Well, it was, as I said, Mitchell was a white man, he was a, he had a dry-cleaning, he was a dry-cleaner up at Troy[?], Arkansas. Him and Claude William and all of, got together and was talking about the Union and everything, and so, that's where I got acquainted with Claude William and Mitchell, through him. We were setting the Union down in Arkansas, and after we got it set up and everything, the planters got ahold of it, so I had to get going, they said they had the rope and the limb, and all they wanted was me. I was on the river, out on the river when a friend of mine, he was a white friend, he told mama, he went up to the store and told mama, you better tell Johnny to get away from here, because they going to kill him. Mama come down on the river and holler for me to come, I told her, "Is it one of the kids?" [ gap: ;reason: unintelligible ] rushed on back to where she was. Says, "John, you better get away from here, they say they got the rope and the limb and all they want is you." I was, "Oh Mama, I had a hot [ gap: ;reason: unintelligible ] , Oh Mama, I ain't going nowhere. I'm going to get on side of this hill, and put something on their mind." "No, no, John," say, "if you just hurt one of them, or just shoot at one of them, they going to kill us all." So, I taken [sic] her at her word and I left. I went over and caught the bus, went on in to Memphis, stayed around over there until Mitchell asked me, would I want to go up in the northern part [ gap: ;reason: unintelligible ] , this Socialist guy, Mitchell, I mean, Snow. He was, he had a farm and everything, but he was a Socialist and everything. I went up there, he welcomed me and everything, he had a house and everything.
That's, that's, that's good, that's very good. Let me ask you, you said that you were afraid for your life, and your family was afraid for your life. Violence was pretty common, but you were willing to fight back, I mean, you had guns, you were willing to fight back?
No, I was ready to try to get out the way, if I had to fight back. We had, see, my mama, I take my mother at her word. When she heard about it, she told me, you better get away from here, they say they got the rope and the limb and all they want is you. The first thing I thought of, get my high-powered rifle and getting out on the side of them hills, and greet them with something when they come for me. Mama said, "No, John," said, "You don't have to kill one, you just hurt one, you don't have to kill one, just hurt one, they'll kill us all." Well, they would. Negroes used to be, they had no value to them. They had an old saying, Kill a nigger, hire another, kill a horse, a mule, buy another, that was an old saying they had. So, at that time, we wasn't looked upon as people, you might say.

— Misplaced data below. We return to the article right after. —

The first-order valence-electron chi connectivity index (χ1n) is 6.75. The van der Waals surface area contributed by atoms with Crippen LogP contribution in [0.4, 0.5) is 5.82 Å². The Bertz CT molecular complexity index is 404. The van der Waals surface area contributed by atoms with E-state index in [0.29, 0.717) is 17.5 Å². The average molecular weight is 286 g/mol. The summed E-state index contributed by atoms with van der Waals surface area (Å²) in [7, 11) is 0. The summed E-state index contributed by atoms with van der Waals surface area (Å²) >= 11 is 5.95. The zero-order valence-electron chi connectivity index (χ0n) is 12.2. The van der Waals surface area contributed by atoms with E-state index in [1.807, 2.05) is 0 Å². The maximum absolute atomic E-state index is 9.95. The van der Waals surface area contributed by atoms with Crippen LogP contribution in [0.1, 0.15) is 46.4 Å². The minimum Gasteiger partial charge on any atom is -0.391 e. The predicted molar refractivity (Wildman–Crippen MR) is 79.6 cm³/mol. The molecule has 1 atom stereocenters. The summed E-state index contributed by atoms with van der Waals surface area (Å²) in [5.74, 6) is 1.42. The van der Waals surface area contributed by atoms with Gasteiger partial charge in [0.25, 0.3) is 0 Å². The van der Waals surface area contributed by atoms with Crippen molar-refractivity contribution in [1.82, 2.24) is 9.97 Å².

Now, one of the reasons they were looking for you was because of this speech that you had given? Standing under the moon? It was a full moon, and it was just like it was day outside, but you gave this speech, so, and the bosses had something to say about this speech. Can you tell me about that?
Well, it was, the moon was shining at night all right when I got the people all together, and there was talk of it, and I was telling them about this Union, and telling them what it means to us to be united, because so many of them wasn't getting justice out of what they produced. I told them about, if we get together we can demand something, we couldn't demand nothing unless we were together. So, anyway, that went on, I started setting up little locals here and there, I had to go from one plantation to another, and I had several locals let me starting, until the planters, they got in the wind what was going on, and I had to get ready, get out of there [laughs].